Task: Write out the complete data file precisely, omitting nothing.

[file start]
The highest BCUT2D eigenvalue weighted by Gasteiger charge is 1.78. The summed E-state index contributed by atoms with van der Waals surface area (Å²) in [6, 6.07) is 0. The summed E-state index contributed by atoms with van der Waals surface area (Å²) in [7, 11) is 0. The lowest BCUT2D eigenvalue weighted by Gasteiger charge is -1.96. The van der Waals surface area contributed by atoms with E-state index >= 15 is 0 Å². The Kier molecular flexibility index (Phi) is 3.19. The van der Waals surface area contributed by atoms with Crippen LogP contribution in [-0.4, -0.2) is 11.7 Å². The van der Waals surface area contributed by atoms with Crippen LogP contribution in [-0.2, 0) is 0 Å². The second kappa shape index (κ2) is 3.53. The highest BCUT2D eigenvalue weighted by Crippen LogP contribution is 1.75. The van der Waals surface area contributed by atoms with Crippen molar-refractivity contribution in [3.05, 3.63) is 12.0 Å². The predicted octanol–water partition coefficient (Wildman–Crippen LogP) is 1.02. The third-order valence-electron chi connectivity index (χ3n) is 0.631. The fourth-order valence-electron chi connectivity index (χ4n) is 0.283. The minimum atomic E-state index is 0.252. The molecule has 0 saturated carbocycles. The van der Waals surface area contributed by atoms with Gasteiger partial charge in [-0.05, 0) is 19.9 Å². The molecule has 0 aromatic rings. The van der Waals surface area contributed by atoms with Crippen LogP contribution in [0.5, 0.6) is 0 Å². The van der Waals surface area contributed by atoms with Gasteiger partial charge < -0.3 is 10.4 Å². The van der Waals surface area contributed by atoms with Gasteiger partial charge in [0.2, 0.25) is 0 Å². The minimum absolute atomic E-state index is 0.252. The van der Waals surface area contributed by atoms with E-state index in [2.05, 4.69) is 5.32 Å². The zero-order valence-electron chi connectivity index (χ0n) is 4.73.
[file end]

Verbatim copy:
The highest BCUT2D eigenvalue weighted by Gasteiger charge is 1.78. The summed E-state index contributed by atoms with van der Waals surface area (Å²) in [6, 6.07) is 0. The summed E-state index contributed by atoms with van der Waals surface area (Å²) in [7, 11) is 0. The lowest BCUT2D eigenvalue weighted by Gasteiger charge is -1.96. The van der Waals surface area contributed by atoms with E-state index >= 15 is 0 Å². The Kier molecular flexibility index (Phi) is 3.19. The van der Waals surface area contributed by atoms with Crippen LogP contribution in [-0.4, -0.2) is 11.7 Å². The van der Waals surface area contributed by atoms with Crippen LogP contribution in [-0.2, 0) is 0 Å². The second kappa shape index (κ2) is 3.53. The highest BCUT2D eigenvalue weighted by Crippen LogP contribution is 1.75. The van der Waals surface area contributed by atoms with Crippen molar-refractivity contribution in [3.05, 3.63) is 12.0 Å². The predicted octanol–water partition coefficient (Wildman–Crippen LogP) is 1.02. The third-order valence-electron chi connectivity index (χ3n) is 0.631. The fourth-order valence-electron chi connectivity index (χ4n) is 0.283. The minimum atomic E-state index is 0.252. The molecule has 0 saturated carbocycles. The van der Waals surface area contributed by atoms with Gasteiger partial charge in [-0.05, 0) is 19.9 Å². The molecule has 0 aromatic rings. The van der Waals surface area contributed by atoms with Crippen LogP contribution in [0.5, 0.6) is 0 Å². The van der Waals surface area contributed by atoms with Gasteiger partial charge < -0.3 is 10.4 Å². The van der Waals surface area contributed by atoms with Gasteiger partial charge in [0.2, 0.25) is 0 Å². The minimum absolute atomic E-state index is 0.252. The van der Waals surface area contributed by atoms with E-state index in [2.05, 4.69) is 5.32 Å². The zero-order valence-electron chi connectivity index (χ0n) is 4.73.